Will the Hindi newspapers take on the role of national dailies in the near future? The third session of Future of News 2010, tried to find an answer to this question. The panel included Sunil Mutreja, president, Amar Ujala; Habeeb Nizamudin, general manager, business initiative, Lodestar UM; Suresh Nimbalkar, vice-president, Hansa Research; and Shravan Garg, group editor, Dainik Bhaskar. The session was moderated by Santosh Sinha of BBC.
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Nizamudin of Lodestar responded by drawing attention to the fact that India's diverse cultural landscape can never allow a single language daily to assume the role of a national daily. "Newspapers have always been a local phenomenon and no country has a single national newspaper," he added.
Agreeing with him, Mutreja gave one of the many definitions of a national newspaper by considering it as something that "influences a large part of a country's population and uses a language understandable by one and all".
Nizamudin opined that the issue must be addressed from the readers' point of view. "There is a need to identify a single point of reference that shapes the mindsets of the people," he said.
Addressing the issue of a national daily on a lighter note, Garg said that India can have a national anthem or a national bird - but certainly not a national newspaper. He substantiated his point by mentioning how regional dailies have been doing well across the country and no language newspaper can claim to rule the entire country. Also, he said that Hindi speaking markets should not be the only concern while talking about a national daily.
Next, the moderator shifted the focus of the discussion to advertising revenues and how most of the media agencies are based in the metros, creating a set up which isolates a major part of the country. He questioned whether the language of the national newspaper is a bigger issue than its content.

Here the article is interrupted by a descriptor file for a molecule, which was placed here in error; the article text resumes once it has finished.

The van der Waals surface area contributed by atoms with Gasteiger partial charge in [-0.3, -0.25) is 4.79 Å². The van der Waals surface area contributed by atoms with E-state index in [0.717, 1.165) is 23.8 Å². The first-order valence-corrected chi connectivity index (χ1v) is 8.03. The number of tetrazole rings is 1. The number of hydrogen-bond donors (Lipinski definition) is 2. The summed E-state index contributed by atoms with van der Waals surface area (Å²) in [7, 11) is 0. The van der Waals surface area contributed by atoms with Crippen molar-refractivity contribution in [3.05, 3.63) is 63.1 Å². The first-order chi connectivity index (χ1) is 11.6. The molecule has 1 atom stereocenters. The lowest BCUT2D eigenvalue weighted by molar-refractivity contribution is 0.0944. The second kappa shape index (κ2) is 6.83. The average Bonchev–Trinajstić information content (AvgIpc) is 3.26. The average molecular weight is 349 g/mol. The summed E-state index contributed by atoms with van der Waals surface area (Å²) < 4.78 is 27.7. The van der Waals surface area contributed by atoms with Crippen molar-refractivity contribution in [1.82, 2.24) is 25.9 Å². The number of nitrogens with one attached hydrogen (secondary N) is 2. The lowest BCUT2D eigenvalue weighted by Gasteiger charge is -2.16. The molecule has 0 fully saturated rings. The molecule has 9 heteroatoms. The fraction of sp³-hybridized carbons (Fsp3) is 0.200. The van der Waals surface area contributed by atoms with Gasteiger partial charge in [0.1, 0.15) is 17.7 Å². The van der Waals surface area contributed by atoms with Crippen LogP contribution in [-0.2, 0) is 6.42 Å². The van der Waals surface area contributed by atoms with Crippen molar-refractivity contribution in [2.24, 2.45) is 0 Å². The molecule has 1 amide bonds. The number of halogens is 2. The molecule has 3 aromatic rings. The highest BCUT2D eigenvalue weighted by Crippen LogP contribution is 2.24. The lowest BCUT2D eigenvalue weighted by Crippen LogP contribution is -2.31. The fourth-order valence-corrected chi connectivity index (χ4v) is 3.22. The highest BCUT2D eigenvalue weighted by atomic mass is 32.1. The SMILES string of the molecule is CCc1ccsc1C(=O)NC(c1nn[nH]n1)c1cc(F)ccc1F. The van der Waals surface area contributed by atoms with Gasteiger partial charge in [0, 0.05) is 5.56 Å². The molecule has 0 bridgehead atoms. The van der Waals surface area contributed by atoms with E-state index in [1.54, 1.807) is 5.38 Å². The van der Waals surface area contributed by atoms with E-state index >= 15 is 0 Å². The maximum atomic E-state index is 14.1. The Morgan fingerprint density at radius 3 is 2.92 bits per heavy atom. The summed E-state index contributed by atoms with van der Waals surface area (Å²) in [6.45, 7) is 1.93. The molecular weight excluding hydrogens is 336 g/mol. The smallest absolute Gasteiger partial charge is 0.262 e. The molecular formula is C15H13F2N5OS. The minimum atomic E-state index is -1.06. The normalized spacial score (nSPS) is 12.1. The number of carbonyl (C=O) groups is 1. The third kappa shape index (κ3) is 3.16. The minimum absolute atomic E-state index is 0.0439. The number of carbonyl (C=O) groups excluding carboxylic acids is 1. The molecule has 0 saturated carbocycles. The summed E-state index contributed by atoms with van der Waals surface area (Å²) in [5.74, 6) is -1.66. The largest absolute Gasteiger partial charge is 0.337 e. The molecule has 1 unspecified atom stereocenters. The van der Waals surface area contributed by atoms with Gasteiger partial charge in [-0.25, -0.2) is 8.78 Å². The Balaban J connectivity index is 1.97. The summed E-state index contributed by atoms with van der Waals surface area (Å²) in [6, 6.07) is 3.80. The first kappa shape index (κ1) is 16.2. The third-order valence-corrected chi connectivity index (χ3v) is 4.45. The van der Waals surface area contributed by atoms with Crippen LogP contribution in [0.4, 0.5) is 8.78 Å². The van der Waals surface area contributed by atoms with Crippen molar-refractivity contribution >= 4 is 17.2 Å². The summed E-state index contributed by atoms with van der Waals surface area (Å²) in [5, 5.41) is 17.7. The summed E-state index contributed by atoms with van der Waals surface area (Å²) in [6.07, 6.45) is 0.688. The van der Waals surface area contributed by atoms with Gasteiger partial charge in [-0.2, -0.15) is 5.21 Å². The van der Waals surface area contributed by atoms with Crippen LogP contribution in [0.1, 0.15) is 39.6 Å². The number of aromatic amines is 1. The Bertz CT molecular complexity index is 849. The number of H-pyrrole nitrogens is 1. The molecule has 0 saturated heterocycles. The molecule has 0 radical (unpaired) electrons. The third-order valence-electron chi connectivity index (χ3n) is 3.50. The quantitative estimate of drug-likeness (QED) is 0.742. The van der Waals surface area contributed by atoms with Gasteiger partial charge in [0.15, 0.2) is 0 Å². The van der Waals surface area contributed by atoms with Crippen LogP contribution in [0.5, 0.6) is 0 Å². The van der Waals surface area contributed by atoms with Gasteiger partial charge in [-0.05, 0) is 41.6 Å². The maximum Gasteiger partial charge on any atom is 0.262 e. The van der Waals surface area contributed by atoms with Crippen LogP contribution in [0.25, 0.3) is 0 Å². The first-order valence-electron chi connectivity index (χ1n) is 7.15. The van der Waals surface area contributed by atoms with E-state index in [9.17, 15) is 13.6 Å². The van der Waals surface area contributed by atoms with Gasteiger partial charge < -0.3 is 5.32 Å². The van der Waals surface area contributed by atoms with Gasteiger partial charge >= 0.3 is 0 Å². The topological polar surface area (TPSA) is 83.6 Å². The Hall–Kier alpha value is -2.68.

Sharing some numbers, Nizamudin said that 60 per cent of the news advertisement revenue goes to English newspapers, which, shockingly, comprise less than 10 per cent of the overall newspaper circulation across the country. According to him, English newspapers are preferred because they have been marketing themselves well for a long time now.
He added that by 2030, there will be 67 metro cities in India - with an environment which is far more global.
Mutreja responded by explaining how marketing in Hindi newspapers started only five years ago. According to him, if we zero in on a national daily by the advertiser's choice, it will be a Hindi newspaper as a majority of the country's population speaks Hindi. He also added how issues such as the basics of advertising and the number of eyeballs reached fall flat when one sees the government advertising a rural development programme in an English newspaper.
Nimbalkar chalked out the difference between speaking a particular language and the ability to read it. According to him, Hindi newspapers have witnessed a growth across the country.
The entire panel was unanimous in the opinion that any one language is not big enough to take on the role of a national daily. At the same time, the panel did not rule out the possibility of having a media group churning out dailies in different languages.
(The third edition of the annual event, Future of News was organized by afaqs! in New Delhi on July 30.The event was sponsored by STAR News, Sakal and Business Standard.)